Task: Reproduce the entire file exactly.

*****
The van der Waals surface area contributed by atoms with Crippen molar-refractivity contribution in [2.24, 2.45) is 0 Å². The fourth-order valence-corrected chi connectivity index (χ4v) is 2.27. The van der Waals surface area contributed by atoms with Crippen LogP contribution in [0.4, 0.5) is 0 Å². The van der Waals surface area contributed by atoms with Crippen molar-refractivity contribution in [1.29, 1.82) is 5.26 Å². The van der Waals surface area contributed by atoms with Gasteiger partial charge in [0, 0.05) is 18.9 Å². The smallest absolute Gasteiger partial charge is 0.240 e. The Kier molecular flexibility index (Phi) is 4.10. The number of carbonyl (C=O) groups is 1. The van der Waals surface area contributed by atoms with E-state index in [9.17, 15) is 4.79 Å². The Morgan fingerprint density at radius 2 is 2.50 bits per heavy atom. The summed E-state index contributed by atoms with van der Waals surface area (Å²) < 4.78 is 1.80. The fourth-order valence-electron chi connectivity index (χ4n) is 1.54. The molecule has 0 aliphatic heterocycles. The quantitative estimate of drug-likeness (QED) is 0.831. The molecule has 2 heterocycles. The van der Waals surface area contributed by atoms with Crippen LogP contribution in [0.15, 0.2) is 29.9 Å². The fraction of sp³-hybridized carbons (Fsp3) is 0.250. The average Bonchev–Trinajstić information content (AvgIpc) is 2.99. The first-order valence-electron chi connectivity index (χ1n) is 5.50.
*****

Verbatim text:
The van der Waals surface area contributed by atoms with Crippen molar-refractivity contribution in [2.24, 2.45) is 0 Å². The fourth-order valence-corrected chi connectivity index (χ4v) is 2.27. The van der Waals surface area contributed by atoms with Crippen LogP contribution in [0.4, 0.5) is 0 Å². The van der Waals surface area contributed by atoms with Crippen molar-refractivity contribution in [1.29, 1.82) is 5.26 Å². The van der Waals surface area contributed by atoms with Gasteiger partial charge in [0, 0.05) is 18.9 Å². The smallest absolute Gasteiger partial charge is 0.240 e. The Kier molecular flexibility index (Phi) is 4.10. The number of carbonyl (C=O) groups is 1. The van der Waals surface area contributed by atoms with E-state index in [9.17, 15) is 4.79 Å². The Morgan fingerprint density at radius 2 is 2.50 bits per heavy atom. The summed E-state index contributed by atoms with van der Waals surface area (Å²) < 4.78 is 1.80. The fourth-order valence-electron chi connectivity index (χ4n) is 1.54. The molecule has 0 aliphatic heterocycles. The quantitative estimate of drug-likeness (QED) is 0.831. The molecule has 2 heterocycles. The van der Waals surface area contributed by atoms with Crippen LogP contribution in [0.15, 0.2) is 29.9 Å². The fraction of sp³-hybridized carbons (Fsp3) is 0.250. The average Bonchev–Trinajstić information content (AvgIpc) is 2.99. The first-order valence-electron chi connectivity index (χ1n) is 5.50.